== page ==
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In this handsomely produced volume Michael Foster, coordinator of the 60th anniversary musical celebrations at Coventry Cathedral, explores the story behind the 1962 world premiere of Britten’s masterwork, the War Requiem. He digs deep: this is a rewarding book, chock-full of nuggets.

Foster’s starting point is instructive: that it was Britten’s besetting ambition to produce a major choral work that might stand on a par with The Dream of Gerontius or Belshazzar’s Feast (one might surely add A Child of Our Time by Britten’s friend Michael Tippett, whose opera King Priam formed part of the same opening festival).

Britten had previously toyed with various promising projects, principally in collaboration with Ronald Duncan, his Lucretia librettist: in particular, he had hopes of paying a large-scale tribute with an oratorio based on the life and teachings of pacifist leader Mahatma Gandhi. A work on St Peter also appealed to him.

In the event it was a fusion of the Requiem Mass with Wilfred Owen’s poetry that won the day for the Coventry commission. Foster explores in meticulous detail its genesis and reception, from every angle. In particular he outlines the numerous problems that vexed rehearsal and performance, and which caused Britten, in his disappointment, to comment to his chosen fellow-conductor, Meredith Davies, ‘The idea was good’ – a remark which provides Foster’s painstaking and absorbing tome with its title.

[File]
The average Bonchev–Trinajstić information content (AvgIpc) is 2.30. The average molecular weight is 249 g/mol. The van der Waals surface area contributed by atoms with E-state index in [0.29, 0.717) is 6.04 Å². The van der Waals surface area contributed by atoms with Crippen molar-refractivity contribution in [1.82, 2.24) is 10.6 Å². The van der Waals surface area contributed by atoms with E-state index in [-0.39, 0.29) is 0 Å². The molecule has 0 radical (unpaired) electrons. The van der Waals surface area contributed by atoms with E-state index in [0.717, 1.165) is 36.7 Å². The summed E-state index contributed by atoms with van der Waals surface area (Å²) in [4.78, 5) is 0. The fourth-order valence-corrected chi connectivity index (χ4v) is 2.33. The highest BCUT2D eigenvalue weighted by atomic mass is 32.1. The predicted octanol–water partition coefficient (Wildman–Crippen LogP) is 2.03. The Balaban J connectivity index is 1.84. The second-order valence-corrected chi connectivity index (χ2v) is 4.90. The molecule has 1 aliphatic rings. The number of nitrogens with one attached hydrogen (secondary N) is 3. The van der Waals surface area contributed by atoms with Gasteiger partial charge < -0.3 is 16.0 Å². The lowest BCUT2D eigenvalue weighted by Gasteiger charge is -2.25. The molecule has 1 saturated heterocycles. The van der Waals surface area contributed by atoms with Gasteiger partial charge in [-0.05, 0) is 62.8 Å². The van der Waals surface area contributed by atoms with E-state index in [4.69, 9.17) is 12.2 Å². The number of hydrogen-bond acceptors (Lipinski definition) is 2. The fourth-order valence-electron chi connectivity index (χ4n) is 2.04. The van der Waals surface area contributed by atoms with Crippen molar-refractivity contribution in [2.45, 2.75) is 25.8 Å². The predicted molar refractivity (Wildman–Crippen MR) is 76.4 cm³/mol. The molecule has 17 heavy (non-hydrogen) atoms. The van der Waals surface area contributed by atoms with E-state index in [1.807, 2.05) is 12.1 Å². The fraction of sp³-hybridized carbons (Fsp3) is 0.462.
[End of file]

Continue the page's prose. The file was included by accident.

Doubts about the orchestra (the CBSO) were a recurring concern; so was a far from ideal chorus; the intended Soviet soprano (Rostropovich’s wife Galina Vishnevskaya) was admirably replaced by a last-minute English soloist (Heather Harper). Foster teases out the stages by which the libretto emerged, with some casualties; assesses the moral standpoint; compares other Requiem settings; points to the daring of much of the musical writing. The urgent demands of rehearsal time resulted in a major casualty: the ejection from the cathedral (to a local theatre) of Bliss’s commission, The Beatitudes.

This is a splendidly thought-out book, amply illustrated, carefully researched, perceptive and thorough. Foster knows his material, and marshals it with skill, dividing it with clear sections and headings. It surely merits a place alongside the historic BBC Music Guides.

RODERIC DUNNETT Read the full review on Agora Classica

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